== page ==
View of the hanging houses and the Picard bridge in Pont-en-RoyansClo & Clém by Inspiration Vercors

"I have custody of the bridge"

The name of Pont-en-Royans derives directly from the bridge spanning the Bourne torrent. From the High Middle Ages, the bridge was erected between two rock piles, while next to it appeared inns and their stables, shops and therefore a real village whose priory was mentioned from the XNUMXth century. In the XNUMXth century, the Bérangers planted a small fort at the top of the rocky outcrop that dominates the strait, right bank, and gave themselves the motto "I have custody of the bridge". Trade, the protection of the castle and the ingenuity of the men who, from the XNUMXth century, built this perched village to promote the timber trade, made Pont prosper, which became the political and economic capital of Royans.

an ideal strategic location between plain and mountain

One of the first trades developed by the mountain dwellers was the transport and trade of wood. The workers cut wood in the forests of the Vercors and transported the tree trunks with donkeys and mules to Pont-en-Royans. No flotation was possible upstream of Pont-en-Royans. The trunks were assembled together to make rafts on which they climbed from Pont-en-Royans. The wood was transported to the South of France and more precisely to Beaucaire for the manufacture of boats that were once called galleys. Pont-en-Royans has always been a place of passage but also a strategic place for trade between products from the plain and the mountains.

Aerial view of the village of Pont-en-Royans at the entrance to the VercorsPierre Jayet

historical remains

Undoubtedly installed shortly after the revolution in the old fortified house of the Sassenage, the mill located on the Place de la Halle turned, thanks to a fishing wheel, a factory to beat, card and spin the wool. The wheel was swept away during the 1851 flood. In 1858, the building became a woodturning center for an emigrant from the Jura: Claude Mary MAYET. Flourishing, it employed up to 48 people before moving to Saint-Eulalie-en-Royans in 1902. The building, where production was stored, caught fire in 1912. Bombed in 1944, the building was razed. Today, the media library and the contemporary art space which is aptly named La Halle are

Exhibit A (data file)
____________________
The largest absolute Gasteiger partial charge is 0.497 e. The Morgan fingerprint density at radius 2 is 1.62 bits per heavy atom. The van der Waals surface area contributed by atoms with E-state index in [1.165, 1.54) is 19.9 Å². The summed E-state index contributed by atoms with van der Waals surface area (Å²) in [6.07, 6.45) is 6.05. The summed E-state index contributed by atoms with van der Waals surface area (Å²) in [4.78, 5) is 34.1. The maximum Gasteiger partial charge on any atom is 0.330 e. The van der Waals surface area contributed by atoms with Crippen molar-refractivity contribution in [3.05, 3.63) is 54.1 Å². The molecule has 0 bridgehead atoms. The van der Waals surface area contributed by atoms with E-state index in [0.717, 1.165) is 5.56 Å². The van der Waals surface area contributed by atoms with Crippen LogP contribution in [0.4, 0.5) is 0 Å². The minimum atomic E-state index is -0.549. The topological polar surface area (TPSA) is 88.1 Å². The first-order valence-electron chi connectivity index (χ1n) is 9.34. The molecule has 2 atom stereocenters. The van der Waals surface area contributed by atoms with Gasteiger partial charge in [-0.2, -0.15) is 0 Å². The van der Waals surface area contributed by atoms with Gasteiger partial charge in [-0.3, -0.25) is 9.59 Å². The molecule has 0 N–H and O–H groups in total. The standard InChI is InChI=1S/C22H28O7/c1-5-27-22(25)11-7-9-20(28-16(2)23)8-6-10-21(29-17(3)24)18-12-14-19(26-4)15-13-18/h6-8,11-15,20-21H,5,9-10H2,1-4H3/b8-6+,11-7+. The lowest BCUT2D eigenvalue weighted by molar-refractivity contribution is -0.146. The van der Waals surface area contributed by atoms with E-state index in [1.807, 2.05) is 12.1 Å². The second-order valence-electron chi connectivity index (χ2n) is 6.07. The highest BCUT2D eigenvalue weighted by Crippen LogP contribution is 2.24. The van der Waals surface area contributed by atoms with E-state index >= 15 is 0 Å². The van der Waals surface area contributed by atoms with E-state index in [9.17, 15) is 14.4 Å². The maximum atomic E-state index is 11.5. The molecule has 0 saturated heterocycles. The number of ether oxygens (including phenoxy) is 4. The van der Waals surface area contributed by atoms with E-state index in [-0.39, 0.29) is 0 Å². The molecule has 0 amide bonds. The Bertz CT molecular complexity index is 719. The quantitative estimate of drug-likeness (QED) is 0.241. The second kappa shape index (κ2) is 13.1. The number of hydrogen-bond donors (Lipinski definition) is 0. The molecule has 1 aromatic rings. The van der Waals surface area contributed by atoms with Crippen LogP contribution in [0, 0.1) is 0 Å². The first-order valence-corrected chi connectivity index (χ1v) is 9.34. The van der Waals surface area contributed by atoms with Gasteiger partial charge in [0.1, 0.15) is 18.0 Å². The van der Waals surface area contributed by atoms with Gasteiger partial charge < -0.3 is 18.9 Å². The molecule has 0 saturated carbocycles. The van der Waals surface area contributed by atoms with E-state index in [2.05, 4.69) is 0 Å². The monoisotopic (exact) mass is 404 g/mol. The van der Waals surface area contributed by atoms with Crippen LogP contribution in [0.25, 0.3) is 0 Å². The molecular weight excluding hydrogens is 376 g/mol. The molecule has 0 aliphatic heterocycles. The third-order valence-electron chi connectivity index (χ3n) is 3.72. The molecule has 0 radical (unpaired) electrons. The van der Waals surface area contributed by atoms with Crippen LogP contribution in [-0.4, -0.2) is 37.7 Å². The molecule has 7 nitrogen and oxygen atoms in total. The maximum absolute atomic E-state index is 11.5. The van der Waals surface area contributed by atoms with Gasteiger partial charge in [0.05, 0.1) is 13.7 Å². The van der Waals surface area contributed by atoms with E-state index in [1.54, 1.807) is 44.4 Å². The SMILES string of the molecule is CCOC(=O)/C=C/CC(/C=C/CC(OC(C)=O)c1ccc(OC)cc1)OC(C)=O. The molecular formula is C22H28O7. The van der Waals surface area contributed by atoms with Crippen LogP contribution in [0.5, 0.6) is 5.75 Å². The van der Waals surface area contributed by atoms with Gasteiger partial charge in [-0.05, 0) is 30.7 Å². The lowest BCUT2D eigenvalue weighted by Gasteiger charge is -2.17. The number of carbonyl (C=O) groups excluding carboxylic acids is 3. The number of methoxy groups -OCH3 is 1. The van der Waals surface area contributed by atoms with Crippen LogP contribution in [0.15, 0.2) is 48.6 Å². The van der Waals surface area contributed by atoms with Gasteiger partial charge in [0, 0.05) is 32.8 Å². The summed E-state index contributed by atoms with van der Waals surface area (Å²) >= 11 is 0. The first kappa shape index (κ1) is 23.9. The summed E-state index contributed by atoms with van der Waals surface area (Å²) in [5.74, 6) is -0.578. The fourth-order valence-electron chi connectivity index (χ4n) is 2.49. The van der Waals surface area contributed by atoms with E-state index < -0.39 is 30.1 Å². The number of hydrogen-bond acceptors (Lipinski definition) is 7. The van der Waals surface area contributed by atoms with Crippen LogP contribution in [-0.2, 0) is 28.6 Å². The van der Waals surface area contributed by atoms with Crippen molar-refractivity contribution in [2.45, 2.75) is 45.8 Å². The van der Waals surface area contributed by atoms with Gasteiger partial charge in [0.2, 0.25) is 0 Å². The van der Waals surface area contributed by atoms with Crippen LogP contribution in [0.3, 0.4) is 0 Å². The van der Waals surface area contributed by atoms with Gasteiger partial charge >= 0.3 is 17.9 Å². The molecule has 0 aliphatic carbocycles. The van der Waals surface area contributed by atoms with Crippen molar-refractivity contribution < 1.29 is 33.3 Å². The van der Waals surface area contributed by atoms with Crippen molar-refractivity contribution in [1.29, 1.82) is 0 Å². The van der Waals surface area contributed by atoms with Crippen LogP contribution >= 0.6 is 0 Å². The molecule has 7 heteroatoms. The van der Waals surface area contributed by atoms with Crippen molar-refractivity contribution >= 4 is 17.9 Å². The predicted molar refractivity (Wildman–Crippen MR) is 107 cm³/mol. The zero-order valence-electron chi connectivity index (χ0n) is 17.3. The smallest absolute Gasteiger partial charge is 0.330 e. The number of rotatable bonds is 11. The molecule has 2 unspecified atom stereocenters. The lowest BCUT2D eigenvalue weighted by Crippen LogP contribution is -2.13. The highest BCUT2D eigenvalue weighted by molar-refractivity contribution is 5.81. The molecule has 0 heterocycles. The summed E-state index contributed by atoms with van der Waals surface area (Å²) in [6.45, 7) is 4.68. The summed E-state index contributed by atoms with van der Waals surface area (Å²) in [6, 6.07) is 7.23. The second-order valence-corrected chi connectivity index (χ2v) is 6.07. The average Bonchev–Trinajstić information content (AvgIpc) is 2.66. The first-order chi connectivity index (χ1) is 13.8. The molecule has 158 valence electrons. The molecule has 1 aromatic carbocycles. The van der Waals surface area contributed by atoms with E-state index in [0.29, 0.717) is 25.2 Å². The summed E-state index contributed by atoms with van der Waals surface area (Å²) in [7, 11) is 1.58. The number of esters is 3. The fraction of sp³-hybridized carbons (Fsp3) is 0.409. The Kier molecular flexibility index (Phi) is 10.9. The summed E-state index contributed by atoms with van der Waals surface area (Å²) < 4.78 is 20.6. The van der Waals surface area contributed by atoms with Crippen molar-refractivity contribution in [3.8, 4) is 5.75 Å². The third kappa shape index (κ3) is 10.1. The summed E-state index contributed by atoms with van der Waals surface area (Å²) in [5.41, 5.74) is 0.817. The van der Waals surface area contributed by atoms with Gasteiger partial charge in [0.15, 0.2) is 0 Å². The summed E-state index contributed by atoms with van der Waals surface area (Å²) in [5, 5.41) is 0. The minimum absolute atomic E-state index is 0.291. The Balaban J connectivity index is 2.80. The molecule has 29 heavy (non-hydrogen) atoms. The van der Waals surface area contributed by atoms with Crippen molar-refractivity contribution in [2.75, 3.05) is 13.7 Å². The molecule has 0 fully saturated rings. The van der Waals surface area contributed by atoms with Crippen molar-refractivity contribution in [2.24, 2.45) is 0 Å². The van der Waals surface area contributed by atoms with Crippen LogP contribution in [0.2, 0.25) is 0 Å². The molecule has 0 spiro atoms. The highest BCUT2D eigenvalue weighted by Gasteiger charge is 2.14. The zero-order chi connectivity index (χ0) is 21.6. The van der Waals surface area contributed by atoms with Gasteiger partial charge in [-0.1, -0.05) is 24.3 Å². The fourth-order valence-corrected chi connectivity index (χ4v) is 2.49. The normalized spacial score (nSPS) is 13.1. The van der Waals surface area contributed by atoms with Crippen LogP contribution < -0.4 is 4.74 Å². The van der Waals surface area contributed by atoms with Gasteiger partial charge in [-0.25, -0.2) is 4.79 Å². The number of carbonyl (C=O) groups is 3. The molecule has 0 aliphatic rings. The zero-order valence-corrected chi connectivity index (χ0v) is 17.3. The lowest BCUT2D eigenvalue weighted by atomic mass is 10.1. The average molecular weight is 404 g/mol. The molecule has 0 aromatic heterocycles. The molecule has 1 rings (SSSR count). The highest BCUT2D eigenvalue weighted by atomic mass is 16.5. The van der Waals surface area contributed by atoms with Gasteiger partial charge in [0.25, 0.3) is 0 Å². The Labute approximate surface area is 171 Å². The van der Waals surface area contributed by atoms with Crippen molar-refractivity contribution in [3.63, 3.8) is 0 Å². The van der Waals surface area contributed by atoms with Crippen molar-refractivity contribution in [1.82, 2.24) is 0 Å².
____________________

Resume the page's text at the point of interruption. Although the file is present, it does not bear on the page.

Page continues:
located in a room of the old mill.

Western gateway to the Vercors Regional Natural Park and located at the start of the Bourne gorges, this medieval village is characterized by a unique architecture in the Dauphiné: houses suspended with colored facades above the void. The site, listed as a historical monument since 1944, had impressed Stendhal. Ramparts, alleys, terraced gardens, bridge, reinforce the cultural richness of the town. The pedestrian ascent to the old feudal tower of the "Three Castles" will allow you to benefit from a wide panorama on the territory of Royans.

The water museum testifies to the hydroelectric heritage of the village. Indeed, the building once housed a convent, which became a priory which passed to the Order of Saint Anthony in 1289. When the Order merged with the Order of Malta in 1780, it reverted to the latter. Subsequently, the place is transformed into a factory, a silk factory. Buildings expand during this period. The silk factory operated until 1918. The General Electricity Company moved into the same premises until the 1990s, then the water museum opened its doors in 2002. Today, an electricity company manufacturing sockets and switches is located not far from the museum and about forty employees work there, it is the Legrand company.